Known Amp Ratings to Calculate Power needs

Discussion in 'Power - Site Power/Batteries/Generators/Solar' started by Agfadoc, Mar 20, 2012.

  1. BigBaron

    BigBaron Dreaming of Tommy's chili cheeseburgers...

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    Jun 21, 2012
    A fridge uses no electricity while running on propane unless you have fans.
     
  2. Phranc

    Phranc New Member

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    Apr 9, 2014
    The control boards in the fridge pull a small amount of power. Less than an amp, probably about .5 amps. Even on propane.
     
  3. BigBaron

    BigBaron Dreaming of Tommy's chili cheeseburgers...

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    Jun 21, 2012
    Not ours. I have never seen a Dometic fridge that needed juice to work on propane. Isn't that the point?
     
  4. swordfish

    swordfish Active Member

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    Sep 27, 2010
    From Dometic:
    [​IMG]

    It draws current even without AES.
    Easy to verify. Run your fridge on propane without battery connection to see if the flame stays lit.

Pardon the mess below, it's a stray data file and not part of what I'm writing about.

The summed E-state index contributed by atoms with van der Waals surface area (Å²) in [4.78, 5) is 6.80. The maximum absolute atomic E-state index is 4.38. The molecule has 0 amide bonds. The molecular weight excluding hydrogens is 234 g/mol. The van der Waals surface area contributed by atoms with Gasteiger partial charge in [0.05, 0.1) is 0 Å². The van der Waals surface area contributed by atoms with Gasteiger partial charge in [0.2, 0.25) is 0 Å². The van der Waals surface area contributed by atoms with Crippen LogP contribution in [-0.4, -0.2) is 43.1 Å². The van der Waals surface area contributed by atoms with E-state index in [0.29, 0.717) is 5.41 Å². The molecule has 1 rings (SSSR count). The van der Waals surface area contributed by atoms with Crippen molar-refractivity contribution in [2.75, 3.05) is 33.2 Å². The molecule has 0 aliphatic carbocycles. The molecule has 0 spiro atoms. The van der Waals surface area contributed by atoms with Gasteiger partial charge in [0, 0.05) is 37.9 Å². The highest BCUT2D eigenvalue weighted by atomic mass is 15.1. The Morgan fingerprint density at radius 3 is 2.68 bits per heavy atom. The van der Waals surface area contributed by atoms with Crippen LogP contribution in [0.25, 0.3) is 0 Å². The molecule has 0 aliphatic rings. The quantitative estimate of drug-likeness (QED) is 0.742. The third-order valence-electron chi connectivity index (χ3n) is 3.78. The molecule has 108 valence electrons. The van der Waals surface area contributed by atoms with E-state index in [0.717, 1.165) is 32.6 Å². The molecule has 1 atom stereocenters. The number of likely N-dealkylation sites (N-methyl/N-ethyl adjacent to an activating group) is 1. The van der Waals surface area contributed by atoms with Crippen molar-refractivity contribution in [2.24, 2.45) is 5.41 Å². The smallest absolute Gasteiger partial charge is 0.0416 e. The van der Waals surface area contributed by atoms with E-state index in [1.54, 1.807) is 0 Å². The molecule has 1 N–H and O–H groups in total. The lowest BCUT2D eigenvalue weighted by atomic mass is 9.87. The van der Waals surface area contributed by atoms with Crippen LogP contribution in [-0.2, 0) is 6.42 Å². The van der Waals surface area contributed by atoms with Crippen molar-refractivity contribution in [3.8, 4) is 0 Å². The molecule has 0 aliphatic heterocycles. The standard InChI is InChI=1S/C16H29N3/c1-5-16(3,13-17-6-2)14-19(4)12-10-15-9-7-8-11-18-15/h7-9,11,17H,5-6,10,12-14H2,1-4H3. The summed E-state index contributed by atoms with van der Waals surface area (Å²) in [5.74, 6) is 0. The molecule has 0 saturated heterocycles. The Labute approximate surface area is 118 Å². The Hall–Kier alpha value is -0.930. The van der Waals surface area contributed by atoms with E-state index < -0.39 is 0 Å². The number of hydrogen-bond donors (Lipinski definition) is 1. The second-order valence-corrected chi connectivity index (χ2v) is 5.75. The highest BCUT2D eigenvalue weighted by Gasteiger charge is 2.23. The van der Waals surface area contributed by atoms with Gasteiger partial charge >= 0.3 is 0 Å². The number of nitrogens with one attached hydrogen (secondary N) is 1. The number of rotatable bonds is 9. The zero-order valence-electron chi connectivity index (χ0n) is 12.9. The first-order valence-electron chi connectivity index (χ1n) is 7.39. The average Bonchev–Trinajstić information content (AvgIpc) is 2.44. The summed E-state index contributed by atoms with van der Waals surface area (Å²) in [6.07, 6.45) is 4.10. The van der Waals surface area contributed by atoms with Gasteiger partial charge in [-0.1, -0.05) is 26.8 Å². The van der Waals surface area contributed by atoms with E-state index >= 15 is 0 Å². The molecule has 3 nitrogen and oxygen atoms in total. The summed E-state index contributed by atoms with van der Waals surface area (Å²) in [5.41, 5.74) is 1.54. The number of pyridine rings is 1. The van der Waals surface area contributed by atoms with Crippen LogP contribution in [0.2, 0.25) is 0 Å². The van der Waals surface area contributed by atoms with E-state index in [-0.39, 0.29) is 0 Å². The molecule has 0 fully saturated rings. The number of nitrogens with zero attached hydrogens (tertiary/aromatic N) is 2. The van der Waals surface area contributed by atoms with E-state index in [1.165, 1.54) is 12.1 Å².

5. Phranc

    Phranc New Member

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    Apr 9, 2014
    Thank you, Swordfish. I searched and searched and couldn't find that.
     
  6. speckhunter80

    speckhunter80 Active Member

    Some of the newer campers do have refrigerators that have a control board that uses a miniscule amount of electricity even when on propane to ensure the propane stays lit among other reasons
     
  7. BigBaron

    BigBaron Dreaming of Tommy's chili cheeseburgers...

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    Jun 21, 2012
    I didn't know mine had a reignitor!
    What'll they think of next? Putting a man on the moon? LOL
     
  8. ChocoChock01

    ChocoChock01 On the road aagaain See Rallies below;

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    You have to stay in the market to out about these innovations[emoji15]
     
  9. rajphoto

    rajphoto New Member

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    Jun 5, 2014
    I'm almost positive after reading the fridge manual etc. that mine is not one that needs power. No automatic re-ignition, though it does shut off gas is flame goes out. I'll have to try running without the battery tonight. I don't have that notice taped to mine.